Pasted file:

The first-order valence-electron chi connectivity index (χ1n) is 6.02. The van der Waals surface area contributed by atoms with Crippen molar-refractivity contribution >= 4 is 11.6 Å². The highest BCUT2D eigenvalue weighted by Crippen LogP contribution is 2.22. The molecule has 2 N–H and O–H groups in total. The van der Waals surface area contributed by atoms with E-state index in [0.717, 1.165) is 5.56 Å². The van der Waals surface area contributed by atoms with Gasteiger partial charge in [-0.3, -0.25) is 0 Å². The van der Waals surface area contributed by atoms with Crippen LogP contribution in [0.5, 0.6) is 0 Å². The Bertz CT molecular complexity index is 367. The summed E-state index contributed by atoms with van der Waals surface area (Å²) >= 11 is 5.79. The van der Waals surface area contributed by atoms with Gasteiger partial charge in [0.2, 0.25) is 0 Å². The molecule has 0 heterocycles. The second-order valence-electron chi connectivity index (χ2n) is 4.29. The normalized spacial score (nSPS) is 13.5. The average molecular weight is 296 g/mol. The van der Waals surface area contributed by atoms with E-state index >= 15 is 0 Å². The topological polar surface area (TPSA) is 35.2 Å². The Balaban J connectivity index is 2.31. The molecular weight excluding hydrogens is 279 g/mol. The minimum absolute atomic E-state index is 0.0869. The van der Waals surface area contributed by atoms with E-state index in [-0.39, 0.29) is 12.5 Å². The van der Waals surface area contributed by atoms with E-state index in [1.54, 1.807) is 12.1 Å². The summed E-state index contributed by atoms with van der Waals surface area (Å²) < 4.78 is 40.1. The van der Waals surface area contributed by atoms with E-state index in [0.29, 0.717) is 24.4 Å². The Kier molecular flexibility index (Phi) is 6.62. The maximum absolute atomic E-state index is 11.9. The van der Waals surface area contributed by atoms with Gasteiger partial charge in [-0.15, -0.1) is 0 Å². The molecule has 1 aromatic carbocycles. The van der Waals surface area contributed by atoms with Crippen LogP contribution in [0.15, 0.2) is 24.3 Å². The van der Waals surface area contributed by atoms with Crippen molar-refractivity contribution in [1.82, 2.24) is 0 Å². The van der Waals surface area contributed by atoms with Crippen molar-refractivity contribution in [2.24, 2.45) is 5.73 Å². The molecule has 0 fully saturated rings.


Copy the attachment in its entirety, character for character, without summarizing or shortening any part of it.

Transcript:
The first-order valence-electron chi connectivity index (χ1n) is 6.02. The van der Waals surface area contributed by atoms with Crippen molar-refractivity contribution >= 4 is 11.6 Å². The highest BCUT2D eigenvalue weighted by Crippen LogP contribution is 2.22. The molecule has 2 N–H and O–H groups in total. The van der Waals surface area contributed by atoms with E-state index in [0.717, 1.165) is 5.56 Å². The van der Waals surface area contributed by atoms with Gasteiger partial charge in [-0.3, -0.25) is 0 Å². The van der Waals surface area contributed by atoms with Crippen LogP contribution in [0.5, 0.6) is 0 Å². The Bertz CT molecular complexity index is 367. The summed E-state index contributed by atoms with van der Waals surface area (Å²) >= 11 is 5.79. The van der Waals surface area contributed by atoms with Gasteiger partial charge in [0.2, 0.25) is 0 Å². The molecule has 0 heterocycles. The second-order valence-electron chi connectivity index (χ2n) is 4.29. The normalized spacial score (nSPS) is 13.5. The average molecular weight is 296 g/mol. The van der Waals surface area contributed by atoms with E-state index >= 15 is 0 Å². The topological polar surface area (TPSA) is 35.2 Å². The Balaban J connectivity index is 2.31. The molecular weight excluding hydrogens is 279 g/mol. The minimum absolute atomic E-state index is 0.0869. The van der Waals surface area contributed by atoms with E-state index in [-0.39, 0.29) is 12.5 Å². The van der Waals surface area contributed by atoms with E-state index in [1.54, 1.807) is 12.1 Å². The summed E-state index contributed by atoms with van der Waals surface area (Å²) < 4.78 is 40.1. The van der Waals surface area contributed by atoms with E-state index in [0.29, 0.717) is 24.4 Å². The Kier molecular flexibility index (Phi) is 6.62. The maximum absolute atomic E-state index is 11.9. The van der Waals surface area contributed by atoms with Gasteiger partial charge in [-0.15, -0.1) is 0 Å². The molecule has 1 aromatic carbocycles. The van der Waals surface area contributed by atoms with Crippen LogP contribution in [0.15, 0.2) is 24.3 Å². The van der Waals surface area contributed by atoms with Crippen molar-refractivity contribution in [1.82, 2.24) is 0 Å². The van der Waals surface area contributed by atoms with Crippen molar-refractivity contribution in [2.24, 2.45) is 5.73 Å². The molecule has 0 fully saturated rings.